Clinuvel doses first patient with DNA repair therapy

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Australian company Clinuvel (ASX:CUV) has announced it has dosed the first patient in its SCENESSE DNA Repair Program.

The company announced a patient suffering from xeroderma pigmentosum (XP), a disease characterised by an inborn insufficiency to repair DNA damaged by sun exposure, has been treated by SCENESSE (afamelanotide).

The therapy belongs to a group of hormones that have been shown to reduce UV-induced damage to DNA (photoproducts) and assist in DNA regeneration.

Clinuvel said it is running a staged clinical program to test the ability of SCENESSE to repair the DNA in skin cells, focusing initially on XP.

"XP is a genetic disease which has served as a human model for studying the insufficiency of human DNA repair," said the company in a statement.

Patients develop frequent skin cancers from an early age – most experience their first malignancy before adolescence – and must avoid all forms of UV exposure.

The disease has a high mortality rate, with a median life expectancy of thirty years. XP treatment is limited to management of symptoms, in particular regular surgery to remove cancerous lesions, said the company.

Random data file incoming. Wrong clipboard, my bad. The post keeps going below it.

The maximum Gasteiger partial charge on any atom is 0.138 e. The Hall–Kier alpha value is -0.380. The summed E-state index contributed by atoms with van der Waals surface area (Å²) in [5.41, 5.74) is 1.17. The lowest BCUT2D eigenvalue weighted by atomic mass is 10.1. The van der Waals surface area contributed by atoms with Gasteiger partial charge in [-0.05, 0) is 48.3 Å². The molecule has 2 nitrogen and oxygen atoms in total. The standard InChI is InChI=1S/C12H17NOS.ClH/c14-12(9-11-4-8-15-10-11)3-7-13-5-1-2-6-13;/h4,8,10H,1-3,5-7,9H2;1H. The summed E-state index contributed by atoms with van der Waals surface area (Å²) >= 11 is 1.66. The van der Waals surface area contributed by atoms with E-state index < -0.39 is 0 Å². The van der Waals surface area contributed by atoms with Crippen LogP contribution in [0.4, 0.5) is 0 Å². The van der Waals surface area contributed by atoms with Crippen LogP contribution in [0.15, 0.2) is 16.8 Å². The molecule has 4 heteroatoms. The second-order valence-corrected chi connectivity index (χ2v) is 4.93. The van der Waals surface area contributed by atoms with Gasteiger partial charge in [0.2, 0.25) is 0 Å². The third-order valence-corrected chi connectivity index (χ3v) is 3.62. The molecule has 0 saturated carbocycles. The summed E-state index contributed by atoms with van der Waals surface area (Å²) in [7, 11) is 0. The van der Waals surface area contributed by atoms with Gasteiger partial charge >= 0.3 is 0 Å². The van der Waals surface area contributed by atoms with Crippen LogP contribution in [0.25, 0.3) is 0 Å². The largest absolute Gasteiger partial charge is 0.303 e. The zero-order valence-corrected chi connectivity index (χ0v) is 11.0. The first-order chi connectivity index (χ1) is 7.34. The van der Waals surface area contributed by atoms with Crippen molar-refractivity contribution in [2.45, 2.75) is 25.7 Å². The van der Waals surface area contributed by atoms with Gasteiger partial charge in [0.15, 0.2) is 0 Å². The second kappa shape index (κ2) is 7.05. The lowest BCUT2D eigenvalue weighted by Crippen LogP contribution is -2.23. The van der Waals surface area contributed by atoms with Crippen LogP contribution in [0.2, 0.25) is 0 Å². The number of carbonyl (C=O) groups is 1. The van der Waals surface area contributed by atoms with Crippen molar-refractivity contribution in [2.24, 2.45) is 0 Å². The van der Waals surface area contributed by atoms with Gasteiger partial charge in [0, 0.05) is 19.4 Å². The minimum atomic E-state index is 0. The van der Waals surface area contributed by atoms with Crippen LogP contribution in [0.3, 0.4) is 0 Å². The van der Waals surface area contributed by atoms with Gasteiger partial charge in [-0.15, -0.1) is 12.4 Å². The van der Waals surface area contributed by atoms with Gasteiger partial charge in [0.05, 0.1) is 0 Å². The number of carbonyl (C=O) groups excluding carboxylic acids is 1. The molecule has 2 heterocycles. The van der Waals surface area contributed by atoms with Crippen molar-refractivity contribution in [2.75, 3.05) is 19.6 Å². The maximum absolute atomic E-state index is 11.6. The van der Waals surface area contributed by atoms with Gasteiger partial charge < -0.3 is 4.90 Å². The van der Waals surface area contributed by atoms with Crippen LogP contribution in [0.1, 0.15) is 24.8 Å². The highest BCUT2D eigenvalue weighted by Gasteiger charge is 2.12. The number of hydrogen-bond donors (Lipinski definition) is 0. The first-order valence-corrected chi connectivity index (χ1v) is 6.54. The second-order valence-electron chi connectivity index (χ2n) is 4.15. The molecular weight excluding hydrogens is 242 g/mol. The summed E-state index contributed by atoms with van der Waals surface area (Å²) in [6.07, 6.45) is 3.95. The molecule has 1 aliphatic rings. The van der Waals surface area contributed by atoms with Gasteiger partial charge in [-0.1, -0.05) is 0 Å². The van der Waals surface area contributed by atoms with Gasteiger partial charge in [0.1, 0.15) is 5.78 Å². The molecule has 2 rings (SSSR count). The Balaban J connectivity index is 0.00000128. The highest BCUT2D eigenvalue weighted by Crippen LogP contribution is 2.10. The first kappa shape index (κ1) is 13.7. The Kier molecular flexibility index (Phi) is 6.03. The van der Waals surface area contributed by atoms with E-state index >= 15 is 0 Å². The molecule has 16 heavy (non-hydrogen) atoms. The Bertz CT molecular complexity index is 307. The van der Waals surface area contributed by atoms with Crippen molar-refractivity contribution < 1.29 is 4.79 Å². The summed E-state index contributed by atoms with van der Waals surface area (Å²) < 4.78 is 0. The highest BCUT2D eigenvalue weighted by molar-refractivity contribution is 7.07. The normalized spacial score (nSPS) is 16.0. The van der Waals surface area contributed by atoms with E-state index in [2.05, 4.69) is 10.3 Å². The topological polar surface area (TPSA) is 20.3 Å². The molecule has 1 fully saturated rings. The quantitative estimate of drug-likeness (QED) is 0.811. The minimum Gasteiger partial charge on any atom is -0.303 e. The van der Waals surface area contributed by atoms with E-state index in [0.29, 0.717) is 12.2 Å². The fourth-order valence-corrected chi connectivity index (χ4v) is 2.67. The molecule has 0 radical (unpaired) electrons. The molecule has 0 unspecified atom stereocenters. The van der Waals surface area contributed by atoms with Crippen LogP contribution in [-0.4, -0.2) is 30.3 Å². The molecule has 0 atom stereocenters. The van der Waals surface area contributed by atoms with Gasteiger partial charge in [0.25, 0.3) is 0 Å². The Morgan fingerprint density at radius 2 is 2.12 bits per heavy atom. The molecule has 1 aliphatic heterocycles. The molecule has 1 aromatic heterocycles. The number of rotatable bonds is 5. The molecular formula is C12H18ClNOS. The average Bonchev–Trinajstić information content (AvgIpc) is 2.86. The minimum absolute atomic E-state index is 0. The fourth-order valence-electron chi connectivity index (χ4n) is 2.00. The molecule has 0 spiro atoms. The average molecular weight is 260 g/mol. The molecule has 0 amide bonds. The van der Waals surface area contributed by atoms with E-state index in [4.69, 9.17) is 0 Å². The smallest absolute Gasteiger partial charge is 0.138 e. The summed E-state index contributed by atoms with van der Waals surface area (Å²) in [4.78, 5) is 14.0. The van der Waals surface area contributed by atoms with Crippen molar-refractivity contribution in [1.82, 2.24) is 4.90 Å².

It said an estimated 1 in 450,000 individuals in Europe suffers from XP.

SCENESSE has been administered for the first time to a patient diagnosed with XP under a Special Access Program, whereby the safety will be evaluated over six weeks of treatment.

The company said following confirmation of safety, it will conduct two further studies as part of the DNA Repair Program.

Both studies – an open-label phase two study involving six XP-C patients (CUV150) and a control study enrolling ten healthy volunteers (CUV151) – will evaluate the impact of treatment with SCENESSE on DNA damage and restoration.

“We seek to provide meaningful benefit to XP patients, and these results will serve a wider population of fairskinned individuals at risk of developing skin cancers,” said Clinuvel’s clinical operations manager, Dr Pilar Bilbao. “The next 12 months will be exciting for many patients, their families, the clinical experts and our own teams.”